ARLINGTON — Six acres directly across Center Street from the University of Texas at Arlington’s College Park development have been targeted for a campus expansion in a bill passed by the Texas Legislature.Gov. Rick Perry signed a bill June 14 giving the university permission to buy land within a 6.13-acre tract between East Third and Mitchell streets and Center and Mesquite streets if the property comes up for sale. The university cannot use eminent domain to acquire the land, and any deal would need approval from the University of Texas System board of regents.“We want this area to eventually complement the College Park District,” said Kristin Sullivan, a UTA spokeswoman.The defined area was established as a compromise between UTA and the Heart of Arlington Neighborhood Association. When Rep. Diane Patrick, R-Arlington, introduced the bill at UTA’s request, the proposed expansion area included about four more blocks to the north, using UTA Boulevard as the northern boundary.Grace Darling, president of the neighborhood association, said her group was never told by the university or Patrick’s office about the proposed legislation. Only when someone alerted the association about the bill did the group become involved, she said.“Steam was coming out of my ears,” Darling said. “It was done without consulting us.”The original bill included an area that is part of the city-designated South Center Historic District and contains some of the city’s oldest and best-preserved homes. One home is a two-story Victorian on East First Street that dates to the 1890s and may be the oldest house in Arlington, Darling said.“It’s just a work of art,” she said. Darling said she called UTA officials and worked out a compromise. The change was made before the bill was moved out of committee and voted on by the House and Senate. Those approvals came before the UT board’s May meeting.“It was all very amicable,” Darling said. “They were happy to accept this compromise. From our point of view, it was successful.” John Hall, UTA vice president for administration and campus operation, said the university was aware of the historic designation on properties on the east side of Center Street but did not realize that it extended to East Third Street. UTA reached out to a group of neighbors representing the Heart of Arlington Neighborhood Association and the Arlington Historical Society, he said.“We believe we all worked effectively as a group and developed an approach or solution that everyone agreed with,” Hall said.The land now within the designated area has mostly rental homes and apartments that have “suffered tremendously,” Darling said.According to a UT board report in May, “the area has several older apartments that are past their useful life expectancies.” In February 2012, UTA opened its $78 million, 7,000-seat College Park special-events center. About six months later, the $82 million College Park District residential, retail and restaurant development opened next door.In May, the UT board approved the change to the university’s master plan to include the 6.13-acre tract. The plan, adopted in 2000, is used to guide the school’s long-term needs. UTA’s campus occupies about 430 acres.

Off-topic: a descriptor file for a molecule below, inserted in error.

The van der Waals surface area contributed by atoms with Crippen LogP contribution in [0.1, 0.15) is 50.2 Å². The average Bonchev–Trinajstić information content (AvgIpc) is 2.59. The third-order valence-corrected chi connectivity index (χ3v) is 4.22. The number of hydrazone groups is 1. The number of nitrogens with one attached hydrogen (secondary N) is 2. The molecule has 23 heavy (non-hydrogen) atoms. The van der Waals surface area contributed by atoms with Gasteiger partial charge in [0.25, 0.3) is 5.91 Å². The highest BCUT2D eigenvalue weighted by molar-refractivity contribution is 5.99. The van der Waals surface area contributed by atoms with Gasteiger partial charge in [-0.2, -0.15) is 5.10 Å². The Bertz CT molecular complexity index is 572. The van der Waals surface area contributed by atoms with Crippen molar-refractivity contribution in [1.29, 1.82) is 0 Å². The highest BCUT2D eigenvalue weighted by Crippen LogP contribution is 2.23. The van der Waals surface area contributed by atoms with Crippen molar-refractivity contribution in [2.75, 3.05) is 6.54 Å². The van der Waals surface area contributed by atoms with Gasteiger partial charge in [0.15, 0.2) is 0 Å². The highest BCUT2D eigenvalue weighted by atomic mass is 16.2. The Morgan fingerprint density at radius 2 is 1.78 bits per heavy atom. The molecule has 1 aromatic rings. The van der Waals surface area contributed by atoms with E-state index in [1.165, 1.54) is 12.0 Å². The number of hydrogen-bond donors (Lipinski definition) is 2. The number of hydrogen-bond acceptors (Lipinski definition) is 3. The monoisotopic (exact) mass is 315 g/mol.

Sandra Baker, 817-390-7727 Twitter: @SandraBakerFWST